“ORC staff have been monitoring water takes and in regular dialogue with users when minimum flows are triggered. Staff will be making contact with Shag-Waihemo water users this week to try to understand their current stock numbers and water demand, because if the dry conditions continue further restrictions may be required,” he says.

In South Otago, Mr Dyer says the Waiwera, Pomahaka and Waitahuna rivers have been low for short periods, but those catchments have received greater rainfall more regularly than those in North and Central Otago.

He says ORC staff are still monitoring rivers and consented takes to ensure the waterways are protected for all.

QLDC and central Government preparations Last Friday Queenstown Lakes District Council reinstated level 1 water restrictions for Luggate, following prolonged dry conditions and an increase in demand.

Level 1 water restrictions also remain in place for Hāwea and Arthurs Point.

QLDC Operations Manager Simon Mason says level 1 restrictions requires residents and visitors to keep hand-held hosing to a minimum, and to only use irrigation sprinklers between midnight and 6am, when general demand is at its lowest.

“We have observed extended periods where water is being drawn from the reservoir faster than we can replace it which obviously isn’t sustainable. By taking a few simple steps now everyone can help ensure the network remains in good shape, especially with continuing hot weather,” said Mr Mason.

Agriculture Minister Todd McClay said last Friday the coalition Government was providing support for farmers and growers as dry conditions worsen across the top of the South Island.

“Conditions on the ground across the Marlborough, Tasman, and Nelson districts are now extremely dry and likely to get worse in the coming months,” Mr McClay said.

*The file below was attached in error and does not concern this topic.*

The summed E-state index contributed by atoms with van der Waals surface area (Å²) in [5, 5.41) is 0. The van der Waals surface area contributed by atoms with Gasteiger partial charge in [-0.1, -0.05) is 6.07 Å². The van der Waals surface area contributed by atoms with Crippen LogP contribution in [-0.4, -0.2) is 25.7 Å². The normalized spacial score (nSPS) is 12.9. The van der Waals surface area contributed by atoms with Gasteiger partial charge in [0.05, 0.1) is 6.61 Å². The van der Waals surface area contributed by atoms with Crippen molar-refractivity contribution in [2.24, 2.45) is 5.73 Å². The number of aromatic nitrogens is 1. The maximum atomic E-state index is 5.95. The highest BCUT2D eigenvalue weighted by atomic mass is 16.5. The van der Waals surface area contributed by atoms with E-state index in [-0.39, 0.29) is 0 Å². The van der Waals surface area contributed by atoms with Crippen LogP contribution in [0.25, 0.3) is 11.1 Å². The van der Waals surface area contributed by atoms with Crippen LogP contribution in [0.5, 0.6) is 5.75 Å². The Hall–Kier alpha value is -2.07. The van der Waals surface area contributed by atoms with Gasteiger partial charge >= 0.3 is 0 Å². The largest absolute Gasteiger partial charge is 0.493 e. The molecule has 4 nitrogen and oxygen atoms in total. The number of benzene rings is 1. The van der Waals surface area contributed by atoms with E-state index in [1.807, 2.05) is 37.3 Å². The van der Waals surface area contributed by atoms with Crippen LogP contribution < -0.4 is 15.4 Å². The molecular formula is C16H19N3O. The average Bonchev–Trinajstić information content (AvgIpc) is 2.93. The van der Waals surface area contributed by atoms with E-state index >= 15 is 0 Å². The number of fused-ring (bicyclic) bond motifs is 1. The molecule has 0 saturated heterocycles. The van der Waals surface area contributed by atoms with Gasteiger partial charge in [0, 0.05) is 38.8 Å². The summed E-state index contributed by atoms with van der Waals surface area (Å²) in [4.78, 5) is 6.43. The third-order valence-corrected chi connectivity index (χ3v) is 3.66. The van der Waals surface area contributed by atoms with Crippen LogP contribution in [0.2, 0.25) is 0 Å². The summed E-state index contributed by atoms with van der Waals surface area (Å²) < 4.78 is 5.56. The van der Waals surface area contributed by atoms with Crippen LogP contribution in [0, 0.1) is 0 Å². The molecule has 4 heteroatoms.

“Funding of up to $20,000 will be made available to the Top of the South Rural Support Trust to plan for events and support farmers and growers where needed.

“The top of the South Island is not in meteorological drought, but this step will ensure early support is available for farmers, growers, and rural communities,” he said in a release. 

Good practice tips for conserving water during dry conditions - ORC

  • Check for leaks around stockwater and irrigation infrastructure
  • Irrigate at times when the water is more likely to be absorbed
  • Apply irrigation so that it is retained in the pasture or crop root zone - for more tips, check this Irrigation NZ factsheet
  • If you are unsure if your irrigator is applying the right amount of water, our Catchment Advisors can help you carry out a bucket test.
  • Please email to find out more.
  • Minimise water use on gardens and lawns
  • Don’t leave water running unnecessarily
  • Avoid washing vehicles and boats

For more information on low flows in Otago’s monitoring sites, please go to;

Visit ORC’s new Environmental Data Portal for the latest water flow levels


Questions or concerns? Email